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7 full-proof ways to drive safely in the dark

Driving at night requires a lot of concentration. By Caira-Lee Durand
drive safely in the dark

Driving at night requires a lot of concentration.  If you don’t take necessary precautions to ensure that your car is safe enough to drive at night all sorts of things can go wrong. 

1. Clear windscreen, clear vision

Before you head off on your journey make sure your windscreen is clean. Keep some newspaper in your car. Even if your windscreen seems clean during the day, night-lights and reflections can make every little spot or streak show up when driving at night.

2. 20/20 vision?

It’s important to have your eyes tested regularly, especially if you’re driving around a lot. If you find that you need to close one eye or drop your head in order to see the road in front of you at night, you should probably have your eyes check out. Bright lights from cars and street lights can also trigger migraines if you’re having to strain your eyes while driving.

3. Adjust your headlights

If your headlights have dropped or have changed the direction they point towards you’ll struggle to see as far as you need to on the road in front of you. Badly positioned headlights can also blind oncoming drivers so make sure that you check and re-position your headlights before leaving.

4. Adjust interior lights

Newer cars are programmed to automatically dim your dashboard lights and other interior lights at night time, but some can still be pretty bright and distracting.

5. Focus on the road

There’s not much else to see, other than the road and other car lights, when driving at night. If you’ve ever had a car with blinding headlights drive behind you, you’ll know how distracting their lights can be in your review mirror. Flip your review mirror and try to stay focused on the road and not on other car lights.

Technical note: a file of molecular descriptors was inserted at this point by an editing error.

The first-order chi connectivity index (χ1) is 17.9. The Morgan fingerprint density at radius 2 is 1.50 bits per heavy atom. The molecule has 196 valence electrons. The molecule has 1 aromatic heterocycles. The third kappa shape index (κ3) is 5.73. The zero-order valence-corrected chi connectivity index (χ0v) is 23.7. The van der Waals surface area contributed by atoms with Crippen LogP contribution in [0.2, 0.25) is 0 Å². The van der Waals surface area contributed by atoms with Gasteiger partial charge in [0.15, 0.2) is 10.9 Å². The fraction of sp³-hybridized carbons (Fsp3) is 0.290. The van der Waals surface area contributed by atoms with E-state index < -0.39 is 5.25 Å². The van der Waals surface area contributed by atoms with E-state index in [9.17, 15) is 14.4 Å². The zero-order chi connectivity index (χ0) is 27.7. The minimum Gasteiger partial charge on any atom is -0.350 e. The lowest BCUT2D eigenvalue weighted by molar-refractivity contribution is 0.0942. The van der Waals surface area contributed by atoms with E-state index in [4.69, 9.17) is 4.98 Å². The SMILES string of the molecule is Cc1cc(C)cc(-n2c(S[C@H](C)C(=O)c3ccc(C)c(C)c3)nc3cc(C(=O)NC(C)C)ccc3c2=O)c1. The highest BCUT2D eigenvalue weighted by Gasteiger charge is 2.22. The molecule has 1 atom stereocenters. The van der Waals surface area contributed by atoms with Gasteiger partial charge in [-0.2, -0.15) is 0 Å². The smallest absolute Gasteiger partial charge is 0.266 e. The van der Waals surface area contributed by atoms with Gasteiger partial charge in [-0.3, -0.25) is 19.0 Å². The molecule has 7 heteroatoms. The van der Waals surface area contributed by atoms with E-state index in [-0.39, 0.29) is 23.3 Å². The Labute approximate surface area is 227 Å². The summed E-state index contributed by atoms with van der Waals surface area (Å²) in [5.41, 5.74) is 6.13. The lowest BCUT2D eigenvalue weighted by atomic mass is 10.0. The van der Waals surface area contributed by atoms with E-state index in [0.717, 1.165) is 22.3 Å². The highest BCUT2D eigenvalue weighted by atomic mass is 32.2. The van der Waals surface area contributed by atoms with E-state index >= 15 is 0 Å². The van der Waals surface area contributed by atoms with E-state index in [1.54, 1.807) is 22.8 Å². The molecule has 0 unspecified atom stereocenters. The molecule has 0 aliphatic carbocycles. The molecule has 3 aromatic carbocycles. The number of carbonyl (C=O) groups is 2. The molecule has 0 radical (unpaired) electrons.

6. Fog and mist

When driving through mist or fog where viability is poor your immediate reaction might be to turn on your brights. The bright light can limit your vision due to the reflection from the fog or mist and lessens your ability to see the road. Use lower-beam lights instead.

7. Speeding

When it’s late and the road seems clear it’s tempting to want to get to your destination as quickly as possible. Speeding decreases your ability to react to an unexpected situation: drunk drivers, an animal or pedestrian crossing the road, a fallen tree or a car accident are all typical night time driving experiences.

Increase your following distance and make sure you’re driving at a reasonable speed that allows you to react to any situation in advance.

From: WOW

PHOTO: iStock/VitaliyPozdeyev

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